You Are Who You Eat With

Dear Inner Circle,

As National Reconciliation Week draws to a close, the first since the defeat of the Voice, our community is marked by a complex array of emotions. The pain of the last chapter, for many, has created a lingering sense of deep hurt and disappointment. Amidst these feelings, there seems to be a significant lack in our national conversation – a failure to take a beat, to contemplate what this means and where we should go next.  

Recently in an interview on a podcast, the question was asked, “What’s a song that’s meaningful for you?” I remember in the early 90s having a cheap Walkman, and in 1993 listened every day to Rage Against The Machine’s debut album of the same name. (They never specified the machine, but I’m fairly sure it would have been a photocopier).  This fuelled the discontent, but not the study, for Year 12. As a brash young man getting involved in social justice causes, lyrics like Bruce Cockburn’s “I’m gonna kick the darkness till it bleeds daylight” were my drivers.  

I am so grateful for a wise elder, who, as Lisa and I packed our van and our kids to head to Sydney many years ago, whispered in my ear, “Never be so foolish as to think you are bringing any ‘light into any perceived darkness’ man. In fact, when you arrive start by doing nothing, except listening. Listening to where the spirit hovers over the land you are about to enter, to her whispers, and her promises over this place.  And ask for her permission to join in inching them forward for the speck of time you will be there, and then be thankful.” 

That’s some sage wisdom for all of us, now more than ever. Minister for Indigenous Australians Linda Burney reminds us that “while we may not have won the referendum, we did not lose our courage, determination, and resilience… we can’t afford to throw up our hands in despair. Sometimes change happens fast. But more often than not, change happens slowly. Progress is not a straight line.” Like Linda, I am still hopeful we can achieve a more just and more reconciled future.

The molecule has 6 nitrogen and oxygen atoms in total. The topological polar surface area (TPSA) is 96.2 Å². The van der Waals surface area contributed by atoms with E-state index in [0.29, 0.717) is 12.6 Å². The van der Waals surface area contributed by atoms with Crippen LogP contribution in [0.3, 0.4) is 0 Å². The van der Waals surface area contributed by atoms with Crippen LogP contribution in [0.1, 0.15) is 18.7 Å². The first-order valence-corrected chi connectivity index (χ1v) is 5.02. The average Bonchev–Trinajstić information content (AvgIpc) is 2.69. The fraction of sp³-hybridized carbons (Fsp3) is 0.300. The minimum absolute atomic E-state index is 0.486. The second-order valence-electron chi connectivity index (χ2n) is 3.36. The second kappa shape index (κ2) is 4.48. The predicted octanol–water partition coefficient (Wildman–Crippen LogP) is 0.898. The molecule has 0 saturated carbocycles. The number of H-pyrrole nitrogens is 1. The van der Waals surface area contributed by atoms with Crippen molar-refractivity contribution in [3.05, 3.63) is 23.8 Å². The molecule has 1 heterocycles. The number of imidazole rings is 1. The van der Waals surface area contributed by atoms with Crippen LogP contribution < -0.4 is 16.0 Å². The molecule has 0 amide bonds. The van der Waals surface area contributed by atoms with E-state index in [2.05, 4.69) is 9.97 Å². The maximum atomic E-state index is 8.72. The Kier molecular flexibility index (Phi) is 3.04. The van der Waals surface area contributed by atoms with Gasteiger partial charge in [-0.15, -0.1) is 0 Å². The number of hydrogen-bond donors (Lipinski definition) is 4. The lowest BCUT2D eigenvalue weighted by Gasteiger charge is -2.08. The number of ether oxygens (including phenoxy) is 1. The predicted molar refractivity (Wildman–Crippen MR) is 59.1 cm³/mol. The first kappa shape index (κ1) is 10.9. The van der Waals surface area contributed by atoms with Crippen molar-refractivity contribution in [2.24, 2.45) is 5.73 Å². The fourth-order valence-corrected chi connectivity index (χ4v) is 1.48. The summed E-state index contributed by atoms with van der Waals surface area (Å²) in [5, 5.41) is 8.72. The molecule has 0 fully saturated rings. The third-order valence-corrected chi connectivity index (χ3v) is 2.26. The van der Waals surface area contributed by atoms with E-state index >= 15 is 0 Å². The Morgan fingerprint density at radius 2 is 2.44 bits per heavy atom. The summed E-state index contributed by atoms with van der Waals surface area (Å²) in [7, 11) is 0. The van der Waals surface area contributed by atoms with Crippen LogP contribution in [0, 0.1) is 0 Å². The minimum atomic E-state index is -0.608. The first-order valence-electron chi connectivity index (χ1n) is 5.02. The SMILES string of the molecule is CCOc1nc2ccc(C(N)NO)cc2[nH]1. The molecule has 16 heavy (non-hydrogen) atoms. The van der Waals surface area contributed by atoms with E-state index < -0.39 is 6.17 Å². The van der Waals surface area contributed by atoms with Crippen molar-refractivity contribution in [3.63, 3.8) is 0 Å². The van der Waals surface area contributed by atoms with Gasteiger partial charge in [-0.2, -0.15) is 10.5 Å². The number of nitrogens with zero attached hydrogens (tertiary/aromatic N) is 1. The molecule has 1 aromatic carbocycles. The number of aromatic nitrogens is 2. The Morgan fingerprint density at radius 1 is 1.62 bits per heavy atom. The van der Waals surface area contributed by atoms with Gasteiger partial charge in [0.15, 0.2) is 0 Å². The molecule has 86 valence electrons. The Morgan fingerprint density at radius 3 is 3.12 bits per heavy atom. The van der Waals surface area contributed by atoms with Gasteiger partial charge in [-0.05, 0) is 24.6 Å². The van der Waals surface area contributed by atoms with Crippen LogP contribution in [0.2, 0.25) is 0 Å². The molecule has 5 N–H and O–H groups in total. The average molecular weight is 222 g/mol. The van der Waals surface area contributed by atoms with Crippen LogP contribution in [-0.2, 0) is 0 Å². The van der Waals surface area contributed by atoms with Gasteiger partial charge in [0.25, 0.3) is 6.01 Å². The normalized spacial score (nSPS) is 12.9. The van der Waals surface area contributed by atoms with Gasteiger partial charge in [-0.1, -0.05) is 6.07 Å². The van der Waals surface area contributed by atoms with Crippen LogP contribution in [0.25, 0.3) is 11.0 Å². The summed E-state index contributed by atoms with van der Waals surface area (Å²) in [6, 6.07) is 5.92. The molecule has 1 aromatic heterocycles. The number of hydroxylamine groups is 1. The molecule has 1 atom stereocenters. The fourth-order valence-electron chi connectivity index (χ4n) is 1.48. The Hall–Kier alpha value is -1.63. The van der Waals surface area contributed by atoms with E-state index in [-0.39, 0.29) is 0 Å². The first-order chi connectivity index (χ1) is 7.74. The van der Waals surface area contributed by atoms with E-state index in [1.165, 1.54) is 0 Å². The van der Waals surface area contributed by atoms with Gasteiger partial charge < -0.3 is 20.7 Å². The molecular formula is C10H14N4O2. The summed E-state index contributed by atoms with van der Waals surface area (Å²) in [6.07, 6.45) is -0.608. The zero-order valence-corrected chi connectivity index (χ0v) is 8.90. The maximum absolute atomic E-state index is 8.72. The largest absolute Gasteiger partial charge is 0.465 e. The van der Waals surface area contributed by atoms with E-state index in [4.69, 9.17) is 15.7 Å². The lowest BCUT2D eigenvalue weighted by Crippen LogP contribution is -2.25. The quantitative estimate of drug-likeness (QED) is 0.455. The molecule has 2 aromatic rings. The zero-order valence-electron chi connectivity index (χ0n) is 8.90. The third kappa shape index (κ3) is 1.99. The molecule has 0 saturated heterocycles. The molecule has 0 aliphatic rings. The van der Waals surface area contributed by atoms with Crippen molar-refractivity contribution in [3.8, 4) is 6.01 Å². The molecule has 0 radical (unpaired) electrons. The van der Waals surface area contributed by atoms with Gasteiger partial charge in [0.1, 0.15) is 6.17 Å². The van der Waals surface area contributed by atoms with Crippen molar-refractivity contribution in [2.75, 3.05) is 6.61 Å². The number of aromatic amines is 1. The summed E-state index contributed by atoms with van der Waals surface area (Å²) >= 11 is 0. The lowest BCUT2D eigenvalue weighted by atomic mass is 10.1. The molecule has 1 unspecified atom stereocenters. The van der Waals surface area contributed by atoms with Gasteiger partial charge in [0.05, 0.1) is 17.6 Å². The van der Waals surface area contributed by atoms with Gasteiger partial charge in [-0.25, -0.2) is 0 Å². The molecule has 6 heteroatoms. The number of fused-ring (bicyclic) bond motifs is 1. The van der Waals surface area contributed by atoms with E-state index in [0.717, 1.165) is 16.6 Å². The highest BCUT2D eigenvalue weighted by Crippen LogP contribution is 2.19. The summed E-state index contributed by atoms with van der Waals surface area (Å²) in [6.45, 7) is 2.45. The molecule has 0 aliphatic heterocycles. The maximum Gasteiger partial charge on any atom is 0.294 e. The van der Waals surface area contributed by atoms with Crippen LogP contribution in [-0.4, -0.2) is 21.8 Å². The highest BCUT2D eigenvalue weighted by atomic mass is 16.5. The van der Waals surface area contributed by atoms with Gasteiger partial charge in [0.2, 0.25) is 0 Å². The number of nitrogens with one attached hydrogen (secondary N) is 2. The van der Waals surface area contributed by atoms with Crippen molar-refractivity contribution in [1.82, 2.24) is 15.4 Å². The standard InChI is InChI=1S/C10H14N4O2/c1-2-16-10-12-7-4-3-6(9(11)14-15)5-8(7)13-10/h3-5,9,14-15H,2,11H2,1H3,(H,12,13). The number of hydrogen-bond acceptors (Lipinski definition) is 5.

This week, we shared laughter and deep wisdom in a yarning circle with our amazing Aboriginal teammates, who pour their hearts into their communities every day. As a Wiradjuri woman once told me, “you are who you eat with, love.” I had the privilege of being joined at lunch by the sister of a Barkandji man, whom I had the honour of praying for in his last days. We reminisced about his life and talked of Bourke, Brewarrina, and his life as a jockey. We laughed together, and as she left, she told me of her morning. She had been spoken to rudely at the shops, and prayed to her spirits to lead her somewhere she could find healing, which led her straight to Wayside. Her presence and words ushering new life into my heart, and it filled the room. Perhaps a better song for our times would be Archie Roach’s “Let Love Rule”. I’ll leave it to you to give it a listen. 

Maybe I needed the songs of kicking darkness to get on the journey, but it is the songs of conspiring, literally “breathing together,” and listening that help a new world break through and keep us all at Wayside on the path less travelled that makes all the difference. 

Thank you for being part of the Inner Circle,  


Rev. Jon Owen
CEO & Pastor
Wayside Chapel

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